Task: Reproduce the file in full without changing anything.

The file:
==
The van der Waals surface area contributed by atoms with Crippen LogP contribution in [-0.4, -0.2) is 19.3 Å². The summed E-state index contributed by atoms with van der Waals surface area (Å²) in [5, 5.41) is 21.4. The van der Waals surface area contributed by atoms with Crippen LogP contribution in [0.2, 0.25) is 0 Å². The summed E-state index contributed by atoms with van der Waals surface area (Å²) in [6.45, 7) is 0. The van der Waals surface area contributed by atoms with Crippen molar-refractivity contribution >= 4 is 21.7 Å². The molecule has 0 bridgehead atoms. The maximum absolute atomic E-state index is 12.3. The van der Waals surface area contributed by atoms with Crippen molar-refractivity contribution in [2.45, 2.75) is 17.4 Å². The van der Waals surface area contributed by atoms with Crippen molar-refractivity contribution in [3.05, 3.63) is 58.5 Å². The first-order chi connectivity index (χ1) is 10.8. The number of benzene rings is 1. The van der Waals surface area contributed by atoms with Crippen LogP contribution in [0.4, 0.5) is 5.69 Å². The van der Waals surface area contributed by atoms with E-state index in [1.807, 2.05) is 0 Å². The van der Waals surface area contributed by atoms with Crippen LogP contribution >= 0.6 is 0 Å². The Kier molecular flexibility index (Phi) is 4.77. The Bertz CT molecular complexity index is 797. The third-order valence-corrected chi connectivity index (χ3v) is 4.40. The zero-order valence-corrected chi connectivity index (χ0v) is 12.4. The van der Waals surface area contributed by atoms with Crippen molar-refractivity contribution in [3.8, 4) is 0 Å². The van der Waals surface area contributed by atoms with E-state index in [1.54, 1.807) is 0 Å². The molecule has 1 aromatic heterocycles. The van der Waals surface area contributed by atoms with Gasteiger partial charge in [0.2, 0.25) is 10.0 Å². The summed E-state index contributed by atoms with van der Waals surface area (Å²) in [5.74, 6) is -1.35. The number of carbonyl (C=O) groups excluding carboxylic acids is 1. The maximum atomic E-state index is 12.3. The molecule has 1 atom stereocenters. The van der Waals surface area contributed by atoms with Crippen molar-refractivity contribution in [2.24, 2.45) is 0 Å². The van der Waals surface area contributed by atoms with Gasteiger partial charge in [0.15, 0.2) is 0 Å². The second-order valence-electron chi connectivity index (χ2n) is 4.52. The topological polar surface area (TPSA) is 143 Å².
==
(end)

The van der Waals surface area contributed by atoms with Crippen LogP contribution in [-0.4, -0.2) is 19.3 Å². The summed E-state index contributed by atoms with van der Waals surface area (Å²) in [5, 5.41) is 21.4. The van der Waals surface area contributed by atoms with Crippen LogP contribution in [0.2, 0.25) is 0 Å². The summed E-state index contributed by atoms with van der Waals surface area (Å²) in [6.45, 7) is 0. The van der Waals surface area contributed by atoms with Crippen molar-refractivity contribution >= 4 is 21.7 Å². The molecule has 0 bridgehead atoms. The maximum absolute atomic E-state index is 12.3. The van der Waals surface area contributed by atoms with Crippen molar-refractivity contribution in [2.45, 2.75) is 17.4 Å². The van der Waals surface area contributed by atoms with Crippen molar-refractivity contribution in [3.05, 3.63) is 58.5 Å². The first-order chi connectivity index (χ1) is 10.8. The number of benzene rings is 1. The van der Waals surface area contributed by atoms with Crippen LogP contribution in [0.4, 0.5) is 5.69 Å². The van der Waals surface area contributed by atoms with E-state index in [1.807, 2.05) is 0 Å². The van der Waals surface area contributed by atoms with Crippen LogP contribution >= 0.6 is 0 Å². The Kier molecular flexibility index (Phi) is 4.77. The Bertz CT molecular complexity index is 797. The third-order valence-corrected chi connectivity index (χ3v) is 4.40. The zero-order valence-corrected chi connectivity index (χ0v) is 12.4. The van der Waals surface area contributed by atoms with Crippen molar-refractivity contribution in [3.8, 4) is 0 Å². The van der Waals surface area contributed by atoms with E-state index in [1.54, 1.807) is 0 Å². The molecule has 1 aromatic heterocycles. The van der Waals surface area contributed by atoms with Gasteiger partial charge in [0.2, 0.25) is 10.0 Å². The summed E-state index contributed by atoms with van der Waals surface area (Å²) in [5.74, 6) is -1.35. The number of carbonyl (C=O) groups excluding carboxylic acids is 1. The maximum atomic E-state index is 12.3. The molecule has 1 atom stereocenters. The van der Waals surface area contributed by atoms with Crippen molar-refractivity contribution in [2.24, 2.45) is 0 Å². The van der Waals surface area contributed by atoms with Gasteiger partial charge in [0.15, 0.2) is 0 Å². The second-order valence-electron chi connectivity index (χ2n) is 4.52. The topological polar surface area (TPSA) is 143 Å².